New Opportunities for Publishers and Libraries
“In the future, information will all be available in digital form—it will not cost too much, will be used by more people, and will be enriched through better display, context, and integration,” said Stephen Rhind-Tutt, chief executive officer of Alexander Street Press. The Google deal, he said, promises to deliver to end users 30 times the content currently delivered by EEBO [Early English Books Online], ECO [Eighteenth Century Online], Evans, Shaw-Shoemaker, and similar initiatives, and it will do so at no charge. The question is not whether “a colossal amount of information will become available . . . but how we are going to react.”
The promise of vast new digital content presents “enormous opportunities for librarians and publishers” to revive traditional library and editorial values in the areas of commissioning, editing, selecting, and ensuring quality, Rhind-Tutt asserted. It also offers opportunities for developing tools that help users make the most of what is available on the Web, enabling them to find answers to previously unanswerable questions.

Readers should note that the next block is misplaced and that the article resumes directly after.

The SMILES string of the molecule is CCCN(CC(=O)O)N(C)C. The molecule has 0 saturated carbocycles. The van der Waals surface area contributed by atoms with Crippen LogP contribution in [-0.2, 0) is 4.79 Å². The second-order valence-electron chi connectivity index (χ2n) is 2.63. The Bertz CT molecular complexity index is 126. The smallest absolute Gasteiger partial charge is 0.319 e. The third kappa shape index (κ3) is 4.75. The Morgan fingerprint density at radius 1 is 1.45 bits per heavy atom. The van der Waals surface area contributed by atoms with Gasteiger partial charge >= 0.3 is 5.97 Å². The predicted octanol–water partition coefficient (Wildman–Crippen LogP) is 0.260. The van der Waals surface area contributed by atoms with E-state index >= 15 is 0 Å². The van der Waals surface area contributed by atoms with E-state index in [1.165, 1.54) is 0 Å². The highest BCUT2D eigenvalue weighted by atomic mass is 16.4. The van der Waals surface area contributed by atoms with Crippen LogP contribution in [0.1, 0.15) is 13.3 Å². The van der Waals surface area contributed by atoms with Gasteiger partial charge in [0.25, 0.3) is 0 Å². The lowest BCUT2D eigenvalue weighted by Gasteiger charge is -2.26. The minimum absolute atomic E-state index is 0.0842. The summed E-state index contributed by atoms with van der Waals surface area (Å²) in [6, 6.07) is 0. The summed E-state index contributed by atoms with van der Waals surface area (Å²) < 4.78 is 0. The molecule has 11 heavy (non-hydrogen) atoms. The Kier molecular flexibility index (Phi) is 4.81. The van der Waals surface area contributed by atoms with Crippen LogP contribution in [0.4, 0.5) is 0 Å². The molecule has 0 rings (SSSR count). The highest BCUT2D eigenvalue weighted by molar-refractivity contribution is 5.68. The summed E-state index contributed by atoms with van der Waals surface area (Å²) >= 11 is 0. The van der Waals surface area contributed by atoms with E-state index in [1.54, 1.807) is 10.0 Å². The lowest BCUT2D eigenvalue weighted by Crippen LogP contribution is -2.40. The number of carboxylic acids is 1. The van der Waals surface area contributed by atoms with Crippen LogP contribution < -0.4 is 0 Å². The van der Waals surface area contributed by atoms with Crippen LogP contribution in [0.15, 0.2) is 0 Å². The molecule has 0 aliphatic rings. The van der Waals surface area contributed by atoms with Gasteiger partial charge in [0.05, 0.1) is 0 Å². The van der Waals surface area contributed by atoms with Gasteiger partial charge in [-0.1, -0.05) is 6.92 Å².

An example of such a tool is semantic indexing, which identifies concepts and organizes them by semantic entity to enable far more powerful searches than those based on keyword. Alexander Street Press has used this principle in developing North American Theatre Online, a collection of reference works indexed by such concepts as author, theater, and production company. Using this resource, for example, a scholar could obtain extensive information in response to a request for “all scenes performed in South Africa discussing AIDS from 1980 to 1990.”
Linking is another means by which publishers and libraries can add value. Rhind-Tutt cited the example of Alexander Street Press’s Oral History Online, an index of oral history materials freely available on the Web. Open linkages are growing in popularity, and if the public is to derive full benefit from the Web, they are essential. Nonetheless, Rhind-Tutt fears that some sites may not use permanent URLs so that their content is unavailable to other vendors. Will Yahoo be able to index Google’s materials? “The public won’t get the potential value if one railroad can’t use another’s tracks,” he cautioned.
Rhind-Tutt believes that libraries and publishers will look increasingly similar as their roles converge in the digital environment and as specific disciplines require interfaces tailored to the needs of their respective communities. “Publishing, technology, and librarianship will combine to be a new form of publishing,” he concluded.